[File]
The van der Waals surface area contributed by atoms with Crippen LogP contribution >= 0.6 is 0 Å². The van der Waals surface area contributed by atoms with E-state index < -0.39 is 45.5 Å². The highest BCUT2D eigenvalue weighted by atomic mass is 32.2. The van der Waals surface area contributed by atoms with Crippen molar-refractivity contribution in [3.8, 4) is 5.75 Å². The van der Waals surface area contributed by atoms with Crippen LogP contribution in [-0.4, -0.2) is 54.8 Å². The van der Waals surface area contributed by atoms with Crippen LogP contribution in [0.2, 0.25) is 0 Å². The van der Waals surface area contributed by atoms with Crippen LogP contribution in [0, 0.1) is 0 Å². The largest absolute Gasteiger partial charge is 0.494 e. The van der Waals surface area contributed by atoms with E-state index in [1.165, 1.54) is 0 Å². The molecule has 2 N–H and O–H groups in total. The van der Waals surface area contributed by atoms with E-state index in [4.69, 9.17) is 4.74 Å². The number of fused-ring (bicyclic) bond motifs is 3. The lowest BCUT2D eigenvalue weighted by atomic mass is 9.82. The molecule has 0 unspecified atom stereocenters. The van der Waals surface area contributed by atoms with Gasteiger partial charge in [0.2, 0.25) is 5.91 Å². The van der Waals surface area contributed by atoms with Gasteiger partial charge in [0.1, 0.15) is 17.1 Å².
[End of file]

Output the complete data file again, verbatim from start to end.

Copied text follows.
The van der Waals surface area contributed by atoms with Crippen LogP contribution >= 0.6 is 0 Å². The van der Waals surface area contributed by atoms with E-state index < -0.39 is 45.5 Å². The highest BCUT2D eigenvalue weighted by atomic mass is 32.2. The van der Waals surface area contributed by atoms with Crippen molar-refractivity contribution in [3.8, 4) is 5.75 Å². The van der Waals surface area contributed by atoms with Crippen LogP contribution in [-0.4, -0.2) is 54.8 Å². The van der Waals surface area contributed by atoms with Crippen LogP contribution in [0.2, 0.25) is 0 Å². The van der Waals surface area contributed by atoms with Crippen LogP contribution in [0, 0.1) is 0 Å². The largest absolute Gasteiger partial charge is 0.494 e. The van der Waals surface area contributed by atoms with E-state index in [1.165, 1.54) is 0 Å². The molecule has 2 N–H and O–H groups in total. The van der Waals surface area contributed by atoms with E-state index in [4.69, 9.17) is 4.74 Å². The number of fused-ring (bicyclic) bond motifs is 3. The lowest BCUT2D eigenvalue weighted by atomic mass is 9.82. The molecule has 0 unspecified atom stereocenters. The van der Waals surface area contributed by atoms with Gasteiger partial charge in [0.2, 0.25) is 5.91 Å². The van der Waals surface area contributed by atoms with Gasteiger partial charge in [0.1, 0.15) is 17.1 Å².